NUNCA OLVIDARÉ LO QUE NO RECUERDO
Nora Fisch Gallery, Buenos Aires, Arg. [ October 28th 2016 to January 6th 2017 ]
A solo Exhibition at Nora Fisch Gallery exploring and alternating various techniques and materialities : painting, photography, ceramics and wallpaper. The works originate from a collection of personal memories and are the result of an intimate process. The unique, and sometimes irreverent, way to playfully confront the essence of reality results in a deep reflection on memory, cultural identity and life discoveries.
by Ohne Titel combines her personal history with the history of recent art; an accumulation of private memories with a selection of cards and brochures from the circuits of contemporary art. Singularity and specificity get diluted with the collective and shared in the pictures that the artist crops and superposes, reusing all its fragments until there is nothing left. They are snapshots of her life, but could easily be someone else’s. There is something universal and quotidian in these family pictures: the flash, the framing, the look at the camera, the quality of the mechanical printing; the artist erases singularity and emphasizes generality.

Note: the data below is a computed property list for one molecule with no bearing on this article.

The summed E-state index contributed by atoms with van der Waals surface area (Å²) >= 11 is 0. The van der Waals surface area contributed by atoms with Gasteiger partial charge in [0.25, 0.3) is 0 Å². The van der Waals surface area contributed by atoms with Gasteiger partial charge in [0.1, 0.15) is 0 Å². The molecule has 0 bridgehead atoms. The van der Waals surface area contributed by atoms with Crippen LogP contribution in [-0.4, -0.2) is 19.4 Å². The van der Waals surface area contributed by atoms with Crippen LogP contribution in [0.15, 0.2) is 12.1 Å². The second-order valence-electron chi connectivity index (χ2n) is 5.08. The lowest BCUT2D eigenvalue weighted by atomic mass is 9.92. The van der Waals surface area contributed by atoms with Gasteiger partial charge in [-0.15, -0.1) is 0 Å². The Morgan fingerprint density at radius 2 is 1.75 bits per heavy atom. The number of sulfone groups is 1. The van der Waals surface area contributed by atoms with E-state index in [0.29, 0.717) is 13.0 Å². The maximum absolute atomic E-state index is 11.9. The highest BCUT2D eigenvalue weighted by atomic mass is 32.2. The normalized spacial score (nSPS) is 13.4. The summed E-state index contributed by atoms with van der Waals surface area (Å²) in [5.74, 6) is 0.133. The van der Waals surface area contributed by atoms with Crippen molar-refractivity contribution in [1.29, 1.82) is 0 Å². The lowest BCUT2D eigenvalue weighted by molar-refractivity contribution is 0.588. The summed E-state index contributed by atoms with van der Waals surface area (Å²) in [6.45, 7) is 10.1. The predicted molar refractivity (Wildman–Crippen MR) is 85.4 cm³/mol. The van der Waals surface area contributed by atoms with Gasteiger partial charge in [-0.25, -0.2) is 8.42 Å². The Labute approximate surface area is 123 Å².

This exercise of chopping and assembling is also a memory exercise, an attempt to hold onto these chains of moments that constitute one’s personal history. Although in this process those instants immobilized in time get less specific and almost illegible. They transform into something else (photographs topped by ceramics).
Some of the family photo collages are mounted on invitations to gallery openings, as if these events were destined to the same ephemeral status as a dinner with friends or a laugh at the park.
The wallpaper, designed by Ohne Titel is based on the postal cards that she had been receiving throughout her life since she was a child, and from when it was still a frequent practice.
A table made up of stacks of art auction catalogues, with an abstract puzzle on top – inviting visitors to sit and solve it – is rebuilding a scene from the artist’s childhood.
In the paintings, operations similar to those of photographic collages are put into play; on the canvases, there are annotations, drawings and memories of something that was significant to the artist, but they are veiled by the calligraphic gestures present on the glassine paper that covers it. Making use of the layering, fragmentation and disfigurement of the original images, the boundary between public and private is reconstructed, and general and specific gets diluted.